The timer is off... Apparently by a factor of two, though it varies a bit. I increased the loop count by a factor of ten and hand-timed it. Computer says 9 seconds, I say 18.
That's gonna really suck for my development work.
Python under Cygwin gives 1.5 seconds for my benchmark, and I confirmed that (roughly) with hand-timing, so the Core 2 really is a lot faster for Python code. Just not quite as fast as Kyon wants me to believe.
Update: A bit of digging came up with this, which doesn't help much, because I've set Kyon up as a dual-processor machine. But it at least explains what's going on.
Tuesday, September 19
I've had my brain slug removed.*
The thing that has eaten all my time for the past two months is done, dealt with, finished, over, forgotten, dead and buried at a crossroads at midnight with a wafer in its mouth and a stake through its heart.
I'm back to working on Minx. Being paid to work on Minx. Not quite full time - under the agreement I worked out, I have to look after some other stuff as well - but it is the major focus of my day job. (As well as being a major focus of my free time.) Yay for that.
Right now I'm setting up Kyon, Yuki and Mikuru, the Minx development and test servers. Haruhi is running pretty well, by the way, though of course the super-duper Core 2 Duo with 4GB of memory is brought down to Earth on a regular basis by software, peripherals, and networks.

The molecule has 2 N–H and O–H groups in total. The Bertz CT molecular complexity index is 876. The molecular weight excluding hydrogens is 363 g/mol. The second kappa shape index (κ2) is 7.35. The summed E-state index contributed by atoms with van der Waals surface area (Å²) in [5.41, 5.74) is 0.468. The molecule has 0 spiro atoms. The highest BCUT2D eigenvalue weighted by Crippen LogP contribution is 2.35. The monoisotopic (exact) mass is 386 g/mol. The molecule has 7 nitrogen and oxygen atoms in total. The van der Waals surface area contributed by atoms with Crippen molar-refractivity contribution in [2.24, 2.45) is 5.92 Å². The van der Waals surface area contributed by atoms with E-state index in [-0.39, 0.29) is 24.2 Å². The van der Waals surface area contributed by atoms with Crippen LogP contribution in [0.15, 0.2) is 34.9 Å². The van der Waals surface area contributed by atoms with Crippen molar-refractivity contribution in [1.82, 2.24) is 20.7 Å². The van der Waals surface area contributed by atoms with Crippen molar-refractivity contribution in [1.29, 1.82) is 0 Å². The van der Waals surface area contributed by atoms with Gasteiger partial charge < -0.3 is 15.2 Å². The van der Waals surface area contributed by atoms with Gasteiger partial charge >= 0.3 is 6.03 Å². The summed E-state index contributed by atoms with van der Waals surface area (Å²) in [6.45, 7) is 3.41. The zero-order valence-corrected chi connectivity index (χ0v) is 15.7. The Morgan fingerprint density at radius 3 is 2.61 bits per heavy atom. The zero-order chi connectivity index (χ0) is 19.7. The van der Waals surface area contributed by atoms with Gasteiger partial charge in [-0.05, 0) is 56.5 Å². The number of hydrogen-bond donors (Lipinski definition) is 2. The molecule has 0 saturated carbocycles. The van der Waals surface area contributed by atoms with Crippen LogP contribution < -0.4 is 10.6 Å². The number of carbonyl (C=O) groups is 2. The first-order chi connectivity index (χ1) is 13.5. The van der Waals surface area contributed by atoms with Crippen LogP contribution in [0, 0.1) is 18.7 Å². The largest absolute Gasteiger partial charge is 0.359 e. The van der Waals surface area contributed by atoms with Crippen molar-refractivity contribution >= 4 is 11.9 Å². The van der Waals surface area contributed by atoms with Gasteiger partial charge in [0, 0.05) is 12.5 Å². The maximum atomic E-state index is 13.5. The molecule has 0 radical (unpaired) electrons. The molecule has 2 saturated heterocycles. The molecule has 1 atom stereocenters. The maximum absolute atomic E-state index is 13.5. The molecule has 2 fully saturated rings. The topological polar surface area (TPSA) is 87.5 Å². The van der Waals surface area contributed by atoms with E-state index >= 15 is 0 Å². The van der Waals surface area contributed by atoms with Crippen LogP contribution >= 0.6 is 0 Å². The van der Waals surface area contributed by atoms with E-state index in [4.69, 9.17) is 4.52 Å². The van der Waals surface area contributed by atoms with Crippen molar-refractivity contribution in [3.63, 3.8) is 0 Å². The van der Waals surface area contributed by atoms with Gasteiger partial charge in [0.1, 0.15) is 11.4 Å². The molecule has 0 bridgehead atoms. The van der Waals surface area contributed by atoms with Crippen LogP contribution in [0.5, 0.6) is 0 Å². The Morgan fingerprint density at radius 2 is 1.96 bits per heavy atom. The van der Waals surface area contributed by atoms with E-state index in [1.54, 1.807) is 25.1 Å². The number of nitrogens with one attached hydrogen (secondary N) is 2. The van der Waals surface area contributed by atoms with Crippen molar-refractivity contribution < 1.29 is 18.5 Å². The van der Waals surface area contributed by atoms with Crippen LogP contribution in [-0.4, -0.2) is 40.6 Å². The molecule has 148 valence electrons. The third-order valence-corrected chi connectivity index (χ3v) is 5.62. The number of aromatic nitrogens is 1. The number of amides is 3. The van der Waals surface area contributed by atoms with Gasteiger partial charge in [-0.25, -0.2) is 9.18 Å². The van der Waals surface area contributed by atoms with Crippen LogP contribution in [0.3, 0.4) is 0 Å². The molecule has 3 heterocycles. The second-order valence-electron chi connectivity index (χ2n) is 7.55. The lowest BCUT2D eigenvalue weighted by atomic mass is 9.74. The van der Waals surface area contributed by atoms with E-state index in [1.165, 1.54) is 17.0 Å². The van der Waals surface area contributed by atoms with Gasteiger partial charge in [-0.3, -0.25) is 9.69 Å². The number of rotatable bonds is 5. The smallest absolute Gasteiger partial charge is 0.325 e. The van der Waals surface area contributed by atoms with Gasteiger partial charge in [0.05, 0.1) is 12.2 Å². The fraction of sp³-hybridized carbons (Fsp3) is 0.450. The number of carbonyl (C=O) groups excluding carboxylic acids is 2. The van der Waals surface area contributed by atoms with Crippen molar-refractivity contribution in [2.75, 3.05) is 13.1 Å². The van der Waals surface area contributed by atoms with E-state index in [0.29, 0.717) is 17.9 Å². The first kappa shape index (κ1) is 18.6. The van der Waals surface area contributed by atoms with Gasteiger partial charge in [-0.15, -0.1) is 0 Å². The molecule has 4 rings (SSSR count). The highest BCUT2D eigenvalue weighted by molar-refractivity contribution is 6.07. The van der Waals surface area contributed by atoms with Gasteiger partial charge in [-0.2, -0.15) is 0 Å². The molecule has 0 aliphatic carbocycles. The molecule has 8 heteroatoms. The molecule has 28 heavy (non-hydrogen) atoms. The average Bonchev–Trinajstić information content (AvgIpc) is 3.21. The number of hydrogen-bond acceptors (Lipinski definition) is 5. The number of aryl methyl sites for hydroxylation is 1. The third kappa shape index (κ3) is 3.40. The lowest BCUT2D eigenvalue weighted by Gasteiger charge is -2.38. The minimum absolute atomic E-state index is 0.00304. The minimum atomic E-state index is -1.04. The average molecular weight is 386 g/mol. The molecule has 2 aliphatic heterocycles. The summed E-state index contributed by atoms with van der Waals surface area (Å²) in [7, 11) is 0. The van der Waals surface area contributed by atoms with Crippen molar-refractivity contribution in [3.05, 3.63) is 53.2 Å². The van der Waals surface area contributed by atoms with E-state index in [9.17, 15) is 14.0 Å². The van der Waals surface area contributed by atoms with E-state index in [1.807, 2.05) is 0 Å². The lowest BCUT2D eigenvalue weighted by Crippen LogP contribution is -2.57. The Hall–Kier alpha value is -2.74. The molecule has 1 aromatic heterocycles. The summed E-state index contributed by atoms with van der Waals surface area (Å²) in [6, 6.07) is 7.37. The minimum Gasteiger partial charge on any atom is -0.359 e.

My iPod is still working. My notebook has started crashing randomly again.
And tomorrow I turn 40.
I'm not going to have a mid-life crisis. I'm too busy dealing with actual crises, thank you very much.
*"Poor little guy starved to death."
Friday, September 15
Found on a customer review page for a memory card:
Cons: No built-in street-level GPS. No host-device-accessible cold fusion power unit. No antigravity or timetravel capabilities. That's pretty much it.Also, Sandisk have announced a 4GB mini-SD card. That's a lot. And here's a 2GB micro-SD card. Now they're just being silly.
Thursday, September 14
I'm in the market for a new camera.
I have a Sony DSC-S85, which is quite a good camera, but it's rather slow (really bad for action shots), has only a modest zoom range, and only supports Memory Stick cards up to 128MB.
I'm not a professional photographer, or even close, and for the most part I'm planning on taking outdoor photos for web use. I need a camera that is fast, easy to use, not overly bulky, not overly expensive, has a good zoom lens, and can take a decent sized memory card.
I'm thinking of getting the Panasonic FZ50. It's not a pocket camera by any means (it's bigger than my S85), but 10 megapixels and a stabilised 12x Leica lens? Works for me.
Yes, a digital SLR would be better. But a digital SLR with a couple of decent lenses would run twice the price of the FZ50. And I'm not going to be producing A3 prints of my photos; I'm going to be scaling them down, if anything.
Wednesday, September 13
This Ugly Yet Beautiful World? Where did that come from? I've never even heard of it.
Oh, KonoMini. Right. Never mind then. I couldn't even be bothered to watch the fansubs.